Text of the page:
From random security checks at airports to the use of risk assessment in sentencing, actuarial methods are being used more than ever to determine whom law enforcement officials target and punish. And with the exception of racial profiling on our highways and streets, most people favor these methods because they believe theyare a more cost-effective way to fight crime. In Against Prediction, Bernard E. Harcourt challenges this growing reliance on actuarial methods. These prediction tools, he demonstrates, may in fact increase the overall amount of crime in society, depending on the relative responsiveness of the profiled populations to heightened security. They may also aggravate the difficulties that minorities already have obtaining work, education, and a better quality of lifeathus perpetuating the pattern of criminal behavior. Ultimately, Harcourt shows how the perceived success of actuarial methods has begun to distort our very conception of just punishment and to obscure alternate visions of social order. In place of the actuarial, he proposes instead a turn to randomization in punishment and policing. The presumption, Harcourt concludes, should be against prediction.aParole Decision-Making: A Salient Factor Score.a Journal of ... Oa#39;Leary, V. Parole Administration. Chicago: Rand ... In Decision- Making in the Criminal Justice System: Reviews and Essays, ed. ... Upper Saddle River, NJ: Prentice Hall. Inciardianbsp;...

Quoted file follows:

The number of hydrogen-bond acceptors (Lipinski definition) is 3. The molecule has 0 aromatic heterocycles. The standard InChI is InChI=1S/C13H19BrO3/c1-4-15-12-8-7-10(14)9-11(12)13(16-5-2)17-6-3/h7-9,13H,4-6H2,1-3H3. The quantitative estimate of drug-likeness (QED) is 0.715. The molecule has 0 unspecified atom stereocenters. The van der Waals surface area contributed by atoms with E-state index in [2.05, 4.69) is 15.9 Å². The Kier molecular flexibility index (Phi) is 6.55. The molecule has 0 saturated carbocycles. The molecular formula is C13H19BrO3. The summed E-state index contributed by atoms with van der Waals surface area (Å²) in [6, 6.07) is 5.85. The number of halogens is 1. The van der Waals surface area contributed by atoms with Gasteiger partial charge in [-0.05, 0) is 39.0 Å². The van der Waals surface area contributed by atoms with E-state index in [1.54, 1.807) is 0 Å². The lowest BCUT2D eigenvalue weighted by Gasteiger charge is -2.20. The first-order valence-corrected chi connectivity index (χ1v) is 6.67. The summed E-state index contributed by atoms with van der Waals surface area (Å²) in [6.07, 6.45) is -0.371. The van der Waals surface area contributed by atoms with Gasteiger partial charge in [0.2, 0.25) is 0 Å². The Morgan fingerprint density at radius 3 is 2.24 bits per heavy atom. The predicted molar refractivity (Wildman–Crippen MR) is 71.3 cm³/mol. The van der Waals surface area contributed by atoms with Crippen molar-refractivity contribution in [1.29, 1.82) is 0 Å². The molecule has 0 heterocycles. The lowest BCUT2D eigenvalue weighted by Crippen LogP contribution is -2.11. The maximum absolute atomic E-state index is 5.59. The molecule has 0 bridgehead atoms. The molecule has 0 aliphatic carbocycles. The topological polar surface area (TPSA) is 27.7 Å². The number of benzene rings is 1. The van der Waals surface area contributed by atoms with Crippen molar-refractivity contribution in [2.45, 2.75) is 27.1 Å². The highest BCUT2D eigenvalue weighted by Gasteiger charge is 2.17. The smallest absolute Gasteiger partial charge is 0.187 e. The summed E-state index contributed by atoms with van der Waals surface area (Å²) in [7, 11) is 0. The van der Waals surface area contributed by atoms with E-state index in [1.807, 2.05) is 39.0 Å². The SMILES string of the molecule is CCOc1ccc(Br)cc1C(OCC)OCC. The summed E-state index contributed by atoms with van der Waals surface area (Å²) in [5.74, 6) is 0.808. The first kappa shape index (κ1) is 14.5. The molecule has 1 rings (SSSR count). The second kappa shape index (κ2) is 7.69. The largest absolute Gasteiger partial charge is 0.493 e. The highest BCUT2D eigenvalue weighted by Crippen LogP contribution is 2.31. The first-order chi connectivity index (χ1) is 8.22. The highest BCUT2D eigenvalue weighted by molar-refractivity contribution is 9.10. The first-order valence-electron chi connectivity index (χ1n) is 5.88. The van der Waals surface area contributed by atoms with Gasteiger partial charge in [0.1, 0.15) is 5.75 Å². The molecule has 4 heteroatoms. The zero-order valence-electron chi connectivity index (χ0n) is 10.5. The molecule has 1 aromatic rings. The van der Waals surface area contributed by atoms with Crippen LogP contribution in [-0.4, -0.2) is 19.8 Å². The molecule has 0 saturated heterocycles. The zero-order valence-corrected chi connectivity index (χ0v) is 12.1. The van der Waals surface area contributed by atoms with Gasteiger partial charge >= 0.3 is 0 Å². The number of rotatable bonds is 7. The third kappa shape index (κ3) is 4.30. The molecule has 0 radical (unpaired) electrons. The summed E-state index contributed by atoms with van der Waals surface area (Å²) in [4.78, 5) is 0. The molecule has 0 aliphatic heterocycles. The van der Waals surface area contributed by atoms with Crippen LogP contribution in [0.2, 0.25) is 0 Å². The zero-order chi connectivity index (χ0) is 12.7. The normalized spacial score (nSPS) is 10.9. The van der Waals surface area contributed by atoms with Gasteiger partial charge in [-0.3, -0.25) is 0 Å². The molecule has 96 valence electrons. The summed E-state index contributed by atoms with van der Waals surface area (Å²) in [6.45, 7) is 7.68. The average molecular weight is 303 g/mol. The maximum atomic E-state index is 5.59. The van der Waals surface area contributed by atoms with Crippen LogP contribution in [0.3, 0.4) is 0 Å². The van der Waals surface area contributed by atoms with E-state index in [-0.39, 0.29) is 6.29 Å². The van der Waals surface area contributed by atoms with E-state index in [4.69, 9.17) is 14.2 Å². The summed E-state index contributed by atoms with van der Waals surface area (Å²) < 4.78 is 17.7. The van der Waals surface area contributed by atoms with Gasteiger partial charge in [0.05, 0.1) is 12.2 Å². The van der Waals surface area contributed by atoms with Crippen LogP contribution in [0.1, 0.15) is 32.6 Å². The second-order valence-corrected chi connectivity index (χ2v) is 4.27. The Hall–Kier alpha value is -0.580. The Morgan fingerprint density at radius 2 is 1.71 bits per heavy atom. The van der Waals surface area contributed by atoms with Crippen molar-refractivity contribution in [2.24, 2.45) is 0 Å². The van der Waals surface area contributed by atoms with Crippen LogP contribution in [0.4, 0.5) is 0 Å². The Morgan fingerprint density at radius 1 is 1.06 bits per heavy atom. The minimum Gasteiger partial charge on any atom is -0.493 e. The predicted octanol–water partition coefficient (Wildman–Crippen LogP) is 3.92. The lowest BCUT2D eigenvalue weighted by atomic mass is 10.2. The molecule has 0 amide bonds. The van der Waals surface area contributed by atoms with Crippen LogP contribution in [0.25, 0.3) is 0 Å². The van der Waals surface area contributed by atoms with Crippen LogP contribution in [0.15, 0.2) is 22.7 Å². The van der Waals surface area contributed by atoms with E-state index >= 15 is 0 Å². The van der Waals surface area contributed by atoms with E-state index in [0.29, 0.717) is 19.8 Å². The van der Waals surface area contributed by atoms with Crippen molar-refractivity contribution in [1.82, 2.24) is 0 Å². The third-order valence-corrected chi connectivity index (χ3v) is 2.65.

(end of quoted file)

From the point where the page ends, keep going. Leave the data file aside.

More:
|Author||:||Bernard E. Harcourt|
|Publisher||:||University of Chicago Press - 2008-09-15|